I think those are the best ideas that I have for you to get through February and March and get back on your feet where you can kind of see the light at the end of the tunnel and you can see the end of the year coming. I would just say a couple of things. Number one, set some goals for yourself. I think maybe have a couple of advocacy goals. Maybe one for this week and one for this month. You have a couple of goals outside of that where it may be finding more time to work on your art or finding more time to exercise. Just get started on one of those if not both. Maybe you’re just gonna start with one or two healthy meals each week and, like I said, just let it build from there. Figure out what’s gonna work for you. Set yourself a couple of goals.
See what you can do in the next couple of weeks here, the next week, next two weeks to see where you’re going, what you can do with all of that. Be intentional about the time that you’re spending at school. Make sure that it’s not draining you. Make sure you’re not overwhelmed and just kind of prioritize. Like I said, be intentional about your planned time. Figure out exactly how you can manage everything that you need to manage. I know it’s a lot, but when you’re overwhelmed, when you’re starting to feel burnt out, just taking a step back and recalibrating, relooking at what you’re doing can be huge.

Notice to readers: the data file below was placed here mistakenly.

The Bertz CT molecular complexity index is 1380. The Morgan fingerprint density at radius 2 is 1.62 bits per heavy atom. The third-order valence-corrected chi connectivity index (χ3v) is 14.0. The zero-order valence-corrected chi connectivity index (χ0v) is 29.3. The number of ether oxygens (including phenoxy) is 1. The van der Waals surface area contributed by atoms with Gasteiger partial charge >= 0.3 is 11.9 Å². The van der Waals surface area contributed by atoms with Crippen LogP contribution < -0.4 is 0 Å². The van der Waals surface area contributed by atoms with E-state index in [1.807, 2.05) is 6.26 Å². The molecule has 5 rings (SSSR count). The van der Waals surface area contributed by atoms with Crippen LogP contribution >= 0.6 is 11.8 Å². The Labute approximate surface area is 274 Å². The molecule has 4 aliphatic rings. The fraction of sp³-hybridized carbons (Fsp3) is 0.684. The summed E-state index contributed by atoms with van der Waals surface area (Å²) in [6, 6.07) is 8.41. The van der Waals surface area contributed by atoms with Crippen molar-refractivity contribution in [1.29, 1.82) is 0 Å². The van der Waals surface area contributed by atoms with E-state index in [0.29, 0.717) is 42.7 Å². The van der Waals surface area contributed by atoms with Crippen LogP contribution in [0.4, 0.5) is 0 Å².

Lastly, just remember why you became an art teacher. Again, that goes back to the advocacy piece and talking about why we love art and why we love to teach and just promoting that everywhere you can, whether it be to your kids, to your administrators, to the community, or even just to yourself. Just reminding yourself why you’re doing what you’re doing can be a really, really powerful thing.
Art Ed Radio is produced by The Art of Education University with audio engineering from Michael Crocker. Thank you for listening as always. I always love to hear from you, so if you want to shoot me any comments, any questions, any suggestions for episodes, I would love to hear from ’em. Yeah, just firstname.lastname@example.org or email@example.com.
All right, I think that is it for us, so thank you and we will talk to you next week.